Giving good feedback for bad writing

I enjoy reading the numerous questions via Yahoo Answers on the subject of books and writing. I wish the site offered areas dedicated to just writing, or at the very least, move all the Twilight fans to their own section, but instead, the questions on books, authors, and writing all get meshed into a long line of questions for all sorts of readers and writers.

I offer what I can in feedback for the writers offering a piece of their work for feedback. Unfortunately, too often I see other answers insisting their work is great, that they should get it published, and to finish the work. I say unfortunate because I can see the glaring mistakes of not just spelling and grammar, but sentence structure and primarily the complete lack of conflict to their story.

Almost immediately you realize the writing is from a teenager dreaming of becoming the next Stephanie Myers or JK Rowling. Giving a thumbs up to what they offer now does a huge disservice to a writer, when you’re given an opportunity to help them improve towards their goal.

I’m not brutal. I don’t bring out the red pen to slash their dreams into a messy puddle. I most certainly do not tell them they are terrible writers. Instead, I offer constructive criticism to help them understand what makes a story and how they adjust their style to accommodate that.

Whenever giving feedback on a piece of writing, consider the following:

Characters– Can you see them clearly in your head? Do they seem real to you? Are their personalities illustrated through manner and description? Are they well rounded, having both flaws and goals to achieve?

Conflict– Every story must have a conflict. Is the conflict foreshadowed or revealed in the piece of writing? Can you guess, already, what the character must do in order to resolve the conflict?

Style of writing- Does the author have a unique Voice to their writing, such as colorful, dry, concise, or uses metaphor? Are they clear without being boring? Is the writing too heavy with descriptive words? Should there be more, or less, of a style?

Grammar and punctuation- I’m surprised how often I see glaring mistakes in writing, even my own, that writers tend to overlook. Don’t hold back when critiquing writing that shows many mistakes. A good writer needs to understand to capitalize, use periods, spell correctly, and form proper sentences, otherwise its too difficult to read.

Do not be cruel, but also don’t hold back to give praise and constructive criticism. Remember, your critique can provide valuable tips to the writer to improve and thereby achieve their goals.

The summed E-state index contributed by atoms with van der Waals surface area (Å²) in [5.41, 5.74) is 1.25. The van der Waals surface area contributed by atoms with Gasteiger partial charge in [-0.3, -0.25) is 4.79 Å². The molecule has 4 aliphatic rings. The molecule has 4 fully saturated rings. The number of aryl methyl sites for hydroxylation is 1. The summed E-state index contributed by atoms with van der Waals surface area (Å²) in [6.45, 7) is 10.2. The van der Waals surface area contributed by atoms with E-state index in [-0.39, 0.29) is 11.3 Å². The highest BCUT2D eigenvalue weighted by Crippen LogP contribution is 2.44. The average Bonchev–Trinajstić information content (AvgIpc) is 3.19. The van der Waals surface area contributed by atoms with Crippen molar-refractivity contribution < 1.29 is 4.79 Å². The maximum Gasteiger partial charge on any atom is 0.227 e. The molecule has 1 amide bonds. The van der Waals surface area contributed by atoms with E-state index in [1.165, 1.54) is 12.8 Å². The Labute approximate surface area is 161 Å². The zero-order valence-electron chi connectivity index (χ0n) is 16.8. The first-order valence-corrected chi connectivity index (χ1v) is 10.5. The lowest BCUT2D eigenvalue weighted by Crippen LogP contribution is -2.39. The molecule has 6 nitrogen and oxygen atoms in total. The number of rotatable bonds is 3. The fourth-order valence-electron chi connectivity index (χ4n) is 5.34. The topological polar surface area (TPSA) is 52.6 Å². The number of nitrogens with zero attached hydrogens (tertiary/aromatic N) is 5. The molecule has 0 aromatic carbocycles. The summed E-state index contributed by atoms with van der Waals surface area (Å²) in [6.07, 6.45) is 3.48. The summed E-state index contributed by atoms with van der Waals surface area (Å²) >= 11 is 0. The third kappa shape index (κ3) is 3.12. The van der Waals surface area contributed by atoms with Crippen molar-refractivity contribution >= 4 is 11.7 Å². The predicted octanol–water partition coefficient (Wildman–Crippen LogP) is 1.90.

3 Replies to “Giving good feedback for bad writing”

  1. Having been a recipient of said criticism, I have to agree with what has been said here. I’m a very green, newby writer and my first work, which started out as a short story, had some good things going for it, but I KNEW there were some things wrong with it. I couldn’t see those things for myself, so I asked others to read it and tell me what they thought.

    The best critique I received was the very hardest to read. I cried the whole way through it, but he was absolutely right. He said EVERYTHING I had been trying to figure out! If he hadn’t have had the courage to be gently honest, I would still be floundering around trying to fix something I couldn’t see!

    Please understand, the reason why I cried so hard wasn’t because he had been so cruel, on the contrary. It was because I didn’t know how to fix the things he had said. After getting all the tears out, however, I started coming up with ideas and methods for solving the problems, and you know what? I DID solve a lot of the problems.

    I’m still working on the story, but it’s become a much richer and more enjoyable piece of work and there’s still more to come. And going through that process gave me a tremendous amount of joy in the end. It was worth every tear!

    In contrast, I had a friend who read my story, and said rather loosely that it was good, but I could tell by the look on her face that there was something wrong with it. She didn’t have the courage to tell me what it was so consequently I can’t look at the problem she found.

    In summation, BE A TRUE FRIEND and find a way to tell the writer, in a gentle but concise way, what you felt might be wrong with the work. You’ll be doing them a HUGE favor!!


  2. Such a good subject for a post. I’ve been critiquing novels professionally for about seven years now. Thankfully the majority of my clients tell me how grateful they are for what I say, although they may be a little shocked when they first read my report! Thorough, honest criticism can seem very harsh and unappreciative of the immense amount of effort the writer has gone to. The key is not to take it as a personal criticism, or a criticism of your deepest feelings or secrets. It is an evaluation of the novel, not of you. And when you’re giving criticism, it helps if you make that clear!


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